“I look at it every day and it’s going to be there forever,” West said.

By leading the Celtics to those 11 championships in 13 seasons from 1957 to 1969, Russell became the NBA’s first black superstar, but he paid the price.

He’s never been embraced like the Celtics’ white stars like Bob Cousy and John Havlicek. His home in a Boston suburb was once ransacked and defaced with spray-painted racial slurs after he was honored there.

“There is a poisoned atmosphere over this city,” he once said. “It’s an atmosphere of hate, distrust and ignorance.”

He refused to sign autographs because he didn’t want to be a role model for a society that didn’t accept him, and he once led his teammates to boycott an exhibition game when their Kentucky hotel refused service to the black players. So the FBI opened a file on him, calling him “an arrogant Negro.”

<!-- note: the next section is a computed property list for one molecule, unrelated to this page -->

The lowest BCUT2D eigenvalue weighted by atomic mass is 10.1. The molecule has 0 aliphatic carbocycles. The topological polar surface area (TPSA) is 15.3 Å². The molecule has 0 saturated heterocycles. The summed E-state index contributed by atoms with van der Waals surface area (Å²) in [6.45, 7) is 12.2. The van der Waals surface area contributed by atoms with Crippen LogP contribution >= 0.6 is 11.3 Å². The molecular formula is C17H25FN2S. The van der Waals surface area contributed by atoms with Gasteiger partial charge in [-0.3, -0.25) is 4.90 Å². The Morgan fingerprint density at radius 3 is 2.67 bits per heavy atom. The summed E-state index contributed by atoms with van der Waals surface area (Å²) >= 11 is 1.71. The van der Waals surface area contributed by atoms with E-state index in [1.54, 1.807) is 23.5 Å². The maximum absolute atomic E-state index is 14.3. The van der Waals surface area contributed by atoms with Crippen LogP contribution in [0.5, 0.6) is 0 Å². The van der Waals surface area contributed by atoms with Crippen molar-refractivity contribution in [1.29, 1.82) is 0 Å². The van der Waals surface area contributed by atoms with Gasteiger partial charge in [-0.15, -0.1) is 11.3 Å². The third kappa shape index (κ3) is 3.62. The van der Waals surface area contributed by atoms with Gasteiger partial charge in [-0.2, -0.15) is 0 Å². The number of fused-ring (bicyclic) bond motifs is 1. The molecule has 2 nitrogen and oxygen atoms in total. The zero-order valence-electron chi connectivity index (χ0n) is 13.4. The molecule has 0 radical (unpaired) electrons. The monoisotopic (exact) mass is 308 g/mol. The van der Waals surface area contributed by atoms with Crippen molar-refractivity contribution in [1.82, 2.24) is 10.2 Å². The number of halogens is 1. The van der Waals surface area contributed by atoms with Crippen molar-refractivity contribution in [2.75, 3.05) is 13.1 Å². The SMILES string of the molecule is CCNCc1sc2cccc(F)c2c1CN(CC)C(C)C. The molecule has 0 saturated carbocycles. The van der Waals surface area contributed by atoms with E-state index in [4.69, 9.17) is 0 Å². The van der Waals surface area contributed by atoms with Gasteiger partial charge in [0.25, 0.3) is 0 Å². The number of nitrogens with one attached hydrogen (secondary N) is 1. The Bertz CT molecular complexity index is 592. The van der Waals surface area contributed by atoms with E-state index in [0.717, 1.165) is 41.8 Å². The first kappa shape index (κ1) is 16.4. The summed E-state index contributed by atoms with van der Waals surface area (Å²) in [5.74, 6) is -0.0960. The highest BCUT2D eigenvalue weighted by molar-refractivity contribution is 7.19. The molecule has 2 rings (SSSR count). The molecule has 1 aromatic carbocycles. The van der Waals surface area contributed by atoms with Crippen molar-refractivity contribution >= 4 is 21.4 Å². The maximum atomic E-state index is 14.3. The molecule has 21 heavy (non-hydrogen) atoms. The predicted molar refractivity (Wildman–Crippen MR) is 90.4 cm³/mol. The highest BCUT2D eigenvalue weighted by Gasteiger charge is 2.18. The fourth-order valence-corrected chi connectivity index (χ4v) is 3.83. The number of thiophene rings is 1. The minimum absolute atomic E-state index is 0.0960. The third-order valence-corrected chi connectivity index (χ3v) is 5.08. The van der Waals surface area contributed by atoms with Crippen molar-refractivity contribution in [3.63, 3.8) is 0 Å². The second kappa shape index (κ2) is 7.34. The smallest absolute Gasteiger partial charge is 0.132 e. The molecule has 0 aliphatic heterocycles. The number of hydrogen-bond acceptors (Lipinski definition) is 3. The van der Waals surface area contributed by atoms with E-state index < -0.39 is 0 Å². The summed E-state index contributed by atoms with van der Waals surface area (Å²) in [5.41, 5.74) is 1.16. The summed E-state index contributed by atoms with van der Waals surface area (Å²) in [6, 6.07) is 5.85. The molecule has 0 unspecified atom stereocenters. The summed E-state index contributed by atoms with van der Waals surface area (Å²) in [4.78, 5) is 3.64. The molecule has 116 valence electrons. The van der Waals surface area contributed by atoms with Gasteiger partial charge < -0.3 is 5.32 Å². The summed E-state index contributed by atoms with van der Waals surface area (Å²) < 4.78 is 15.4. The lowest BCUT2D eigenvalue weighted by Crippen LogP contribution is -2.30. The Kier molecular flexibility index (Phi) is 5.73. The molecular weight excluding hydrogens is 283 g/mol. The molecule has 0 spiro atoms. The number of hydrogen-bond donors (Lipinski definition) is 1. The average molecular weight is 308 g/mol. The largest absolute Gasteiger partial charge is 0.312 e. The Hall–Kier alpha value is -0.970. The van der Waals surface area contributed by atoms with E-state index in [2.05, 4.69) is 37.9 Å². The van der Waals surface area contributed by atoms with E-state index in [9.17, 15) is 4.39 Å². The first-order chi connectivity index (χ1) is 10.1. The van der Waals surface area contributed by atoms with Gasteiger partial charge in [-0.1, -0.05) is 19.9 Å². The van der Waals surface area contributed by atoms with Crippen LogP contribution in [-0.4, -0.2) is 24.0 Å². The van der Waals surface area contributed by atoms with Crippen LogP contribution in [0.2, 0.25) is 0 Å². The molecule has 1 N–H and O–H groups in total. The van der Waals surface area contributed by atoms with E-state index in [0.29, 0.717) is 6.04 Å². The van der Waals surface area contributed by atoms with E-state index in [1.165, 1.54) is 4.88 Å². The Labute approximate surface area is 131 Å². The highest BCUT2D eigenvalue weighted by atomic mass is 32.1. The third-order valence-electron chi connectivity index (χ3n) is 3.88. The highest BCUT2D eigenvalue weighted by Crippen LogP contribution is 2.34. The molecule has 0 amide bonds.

In 1966, while still playing, he was also named Celtics coach, becoming the first black coach of a team in a major US sport. Still, the police regularly tailed him as he drove through his suburban Boston neighborhood.

“You look at everything he went through as a black man in Boston and you think if he didn’t have great success, how would he be treated?” West said.

Russell also felt that the Naismith Memorial Basketball Hall of Fame in Springfield, Massachusetts was a racist institution, so he didn’t show up for the ceremony when he became the first black player to be inducted in 1975.

“I don’t care if I ever go to Boston again,” he once said.